Employee who was ‘locked out’ over supervisor’s concerns about her gun failed to revive FMLA claim

An employee with a known anxiety disorder failed to plausibly allege that her termination was triggered by an email to her supervisor stating she’d be “out sick,” the First Circuit U.S. Court of Appeals ruled in affirming dismissal of her FMLA retaliation claim. Her pleadings had painted a picture of a longstanding and emotionally fraught dispute with her supervisor, who had encouraged her to take medical leave in the past and had recently expressed fear that she might bring a gun to work. She had also been denied entry to a work building just days before she sent the “out sick” email, causing her to fear imminent termination.

Stressed out by coworker-turned-supervisor.

The employee had worked at a county district registry of deeds for more than a decade, most recently as first assistant register. In January 2013, a colleague with whom she had worked for many years became the register and her direct supervisor. Their previously friendly relationship began to deteriorate, and the employee began experiencing stress and anxiety. She sought medical treatment and told the register about her symptoms and doctor’s visits.
In June 2014, the register began pressuring the employee to financially support a certain state official. The employee initially refused, but eventually made a donation after the register reassigned some of her tasks and left her out of meetings. A few months later, the employee was diagnosed with an anxiety disorder.

Nervous breakdown.

Weeks later, she suffered a nervous breakdown at work, at which time the register drove her home despite the employee’s blaming her for her condition. The next week, the register accused her of disloyalty and inappropriately informing staff about her condition. When the employee tried to return to work on October 20, the register suggested she take another week off to rest. She returned on October 28 and worked for several weeks without incident.

‘Locked out’ after expressed concern about gun.

After the employee told the register that her husband had given her a sport pistol for Christmas, the register called the husband to express her discomfort and asked if the employee was bringing the gun to work (he said she wasn’t). The next day, the employee became upset after the register accused her of having an affair. Later on, the register left her two voicemails directing her not to come to work the following day, January 30. When she tried to drop off keys to a storage room that day, she was denied building access.

Termination.

On Monday, February 2, the register left word that the employee should not come to work the next day. Fearing for her job, the employee sent an email to her on February 3 stating that “she would be out sick for the week, and that she was scheduled to see her doctor.” Two days later, on February 5, she saw her psychiatrist, who gave her a letter advising her to take medical leave for treatment. She was fired the next day, before providing the letter to anyone.
She filed suit against the register and her state employer, alleging FMLA violations and several common law and statutory state law claims. The district court dismissed all of her FMLA claims and declined supplemental jurisdiction over her state law claims. She appealed as to the FMLA retaliation claim against the register that was not barred by the Eleventh Amendment.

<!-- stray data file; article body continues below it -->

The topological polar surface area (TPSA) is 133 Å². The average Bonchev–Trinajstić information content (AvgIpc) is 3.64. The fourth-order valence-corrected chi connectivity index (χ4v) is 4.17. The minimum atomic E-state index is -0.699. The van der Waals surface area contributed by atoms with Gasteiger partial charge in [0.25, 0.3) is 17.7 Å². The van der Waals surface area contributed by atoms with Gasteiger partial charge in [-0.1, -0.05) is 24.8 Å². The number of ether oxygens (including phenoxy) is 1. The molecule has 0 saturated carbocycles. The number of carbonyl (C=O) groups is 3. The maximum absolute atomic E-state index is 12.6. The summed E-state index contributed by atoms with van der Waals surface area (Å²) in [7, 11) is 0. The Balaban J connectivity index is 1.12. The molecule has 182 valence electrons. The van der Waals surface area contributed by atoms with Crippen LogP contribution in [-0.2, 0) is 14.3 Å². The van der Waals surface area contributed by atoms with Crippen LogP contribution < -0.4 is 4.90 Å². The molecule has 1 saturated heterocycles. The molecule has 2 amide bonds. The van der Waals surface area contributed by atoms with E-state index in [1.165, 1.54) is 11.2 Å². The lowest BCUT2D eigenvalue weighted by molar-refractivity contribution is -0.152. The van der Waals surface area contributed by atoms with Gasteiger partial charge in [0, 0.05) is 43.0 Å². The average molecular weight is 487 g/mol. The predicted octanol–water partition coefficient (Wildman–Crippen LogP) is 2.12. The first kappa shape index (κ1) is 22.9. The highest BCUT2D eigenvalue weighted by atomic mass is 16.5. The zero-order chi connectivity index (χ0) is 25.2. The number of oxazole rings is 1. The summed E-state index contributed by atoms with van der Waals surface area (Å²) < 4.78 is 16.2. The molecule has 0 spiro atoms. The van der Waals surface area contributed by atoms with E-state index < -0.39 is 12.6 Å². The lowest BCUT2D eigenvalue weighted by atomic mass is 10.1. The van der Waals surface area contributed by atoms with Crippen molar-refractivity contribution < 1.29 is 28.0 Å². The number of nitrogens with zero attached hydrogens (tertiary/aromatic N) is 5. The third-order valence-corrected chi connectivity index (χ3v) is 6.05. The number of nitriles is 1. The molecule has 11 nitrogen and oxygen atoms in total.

Notice may have been sufficient.

The First Circuit agreed that the employee failed to plausibly allege a causal connection between her termination and attempt to exercise her FMLA rights, but not because her employer didn’t have notice of her protected activity. While the district court tossed her claim based on its determination that her February 3 did not give notice that she was asserting FMLA rights, the appeals court declined to rely on this reasoning to dismiss the claim.
Rather, it found that while her email could have more clearly communicated the reason why she was missing work, her other allegations depicted the register as already knowing that she was suffering from a chronic and significant health condition. Thus, notice that she would be out for a week and would be seeing her doctor could arguably be read as giving notice that she would be absent due to a serious health condition.

Email didn’t trigger firing.

Her claim still failed because regardless of how the email was interpreted, it didn’t plausibly trigger her termination. Rather, her own allegations made it “almost certain” that the decision to fire her was already in the works and had nothing to do with the email. For instance, she claimed that during the year preceding her termination, the register consistently accommodated her when she felt unable to work and there was no indication that she required the absences to be unpaid or even reduced the employee’s available FMLA leave. She also apparently urged her to stay out longer during her leave in October.
The appeals court rejected her attempt to establish causation through close temporal proximity between the email and her discharge. While such an inference might be made if she was fired without explanation or a history of employment issues, her complaint painted the picture of “a history of an emotionally fraught and longstanding dispute” between her and the register, the register’s fear that she may have brought a gun to work, and the employee’s subsequent lock out.
Indeed, this context caused the employee to suspect her imminent termination before she sent the email saying she would “be out sick.” To think that the register fired her because she asked for some time off while she was already locked out would be “to suggest that common sense born of real world experience has no role to play in the plausibility analysis.”
SOURCE: Germanowski v. Harris (CA-1), No. 16-1306, April 12, 2017.
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